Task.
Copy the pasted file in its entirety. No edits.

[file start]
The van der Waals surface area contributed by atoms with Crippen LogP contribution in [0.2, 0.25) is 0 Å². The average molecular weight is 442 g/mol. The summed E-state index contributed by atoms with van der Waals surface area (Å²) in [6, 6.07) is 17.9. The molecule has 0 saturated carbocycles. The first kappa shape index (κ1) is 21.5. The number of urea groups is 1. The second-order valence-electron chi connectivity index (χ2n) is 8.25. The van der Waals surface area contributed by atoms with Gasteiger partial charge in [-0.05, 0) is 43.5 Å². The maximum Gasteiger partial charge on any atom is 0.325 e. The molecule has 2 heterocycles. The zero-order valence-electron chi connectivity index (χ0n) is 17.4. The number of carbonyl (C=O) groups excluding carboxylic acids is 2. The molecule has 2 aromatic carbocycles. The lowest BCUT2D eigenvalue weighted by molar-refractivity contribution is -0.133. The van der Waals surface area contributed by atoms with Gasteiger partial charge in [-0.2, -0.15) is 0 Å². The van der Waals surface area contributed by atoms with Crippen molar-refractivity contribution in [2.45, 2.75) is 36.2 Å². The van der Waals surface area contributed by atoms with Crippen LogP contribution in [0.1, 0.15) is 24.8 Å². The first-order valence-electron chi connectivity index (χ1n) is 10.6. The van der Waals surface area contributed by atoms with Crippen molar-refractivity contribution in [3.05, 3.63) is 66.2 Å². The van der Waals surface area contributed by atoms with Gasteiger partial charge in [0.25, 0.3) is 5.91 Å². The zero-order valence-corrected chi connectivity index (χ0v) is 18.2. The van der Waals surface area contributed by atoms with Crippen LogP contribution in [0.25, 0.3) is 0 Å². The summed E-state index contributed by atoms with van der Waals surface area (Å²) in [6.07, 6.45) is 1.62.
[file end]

The van der Waals surface area contributed by atoms with Crippen LogP contribution in [0.2, 0.25) is 0 Å². The average molecular weight is 442 g/mol. The summed E-state index contributed by atoms with van der Waals surface area (Å²) in [6, 6.07) is 17.9. The molecule has 0 saturated carbocycles. The first kappa shape index (κ1) is 21.5. The number of urea groups is 1. The second-order valence-electron chi connectivity index (χ2n) is 8.25. The van der Waals surface area contributed by atoms with Gasteiger partial charge in [-0.05, 0) is 43.5 Å². The maximum Gasteiger partial charge on any atom is 0.325 e. The molecule has 2 heterocycles. The zero-order valence-electron chi connectivity index (χ0n) is 17.4. The number of carbonyl (C=O) groups excluding carboxylic acids is 2. The molecule has 2 aromatic carbocycles. The lowest BCUT2D eigenvalue weighted by molar-refractivity contribution is -0.133. The van der Waals surface area contributed by atoms with Gasteiger partial charge in [-0.2, -0.15) is 0 Å². The van der Waals surface area contributed by atoms with Crippen molar-refractivity contribution in [2.45, 2.75) is 36.2 Å². The van der Waals surface area contributed by atoms with Crippen LogP contribution in [0.1, 0.15) is 24.8 Å². The first-order valence-electron chi connectivity index (χ1n) is 10.6. The van der Waals surface area contributed by atoms with Crippen molar-refractivity contribution in [3.05, 3.63) is 66.2 Å². The van der Waals surface area contributed by atoms with Gasteiger partial charge in [0.25, 0.3) is 5.91 Å². The zero-order valence-corrected chi connectivity index (χ0v) is 18.2. The van der Waals surface area contributed by atoms with Crippen LogP contribution in [0.25, 0.3) is 0 Å². The summed E-state index contributed by atoms with van der Waals surface area (Å²) in [6.07, 6.45) is 1.62.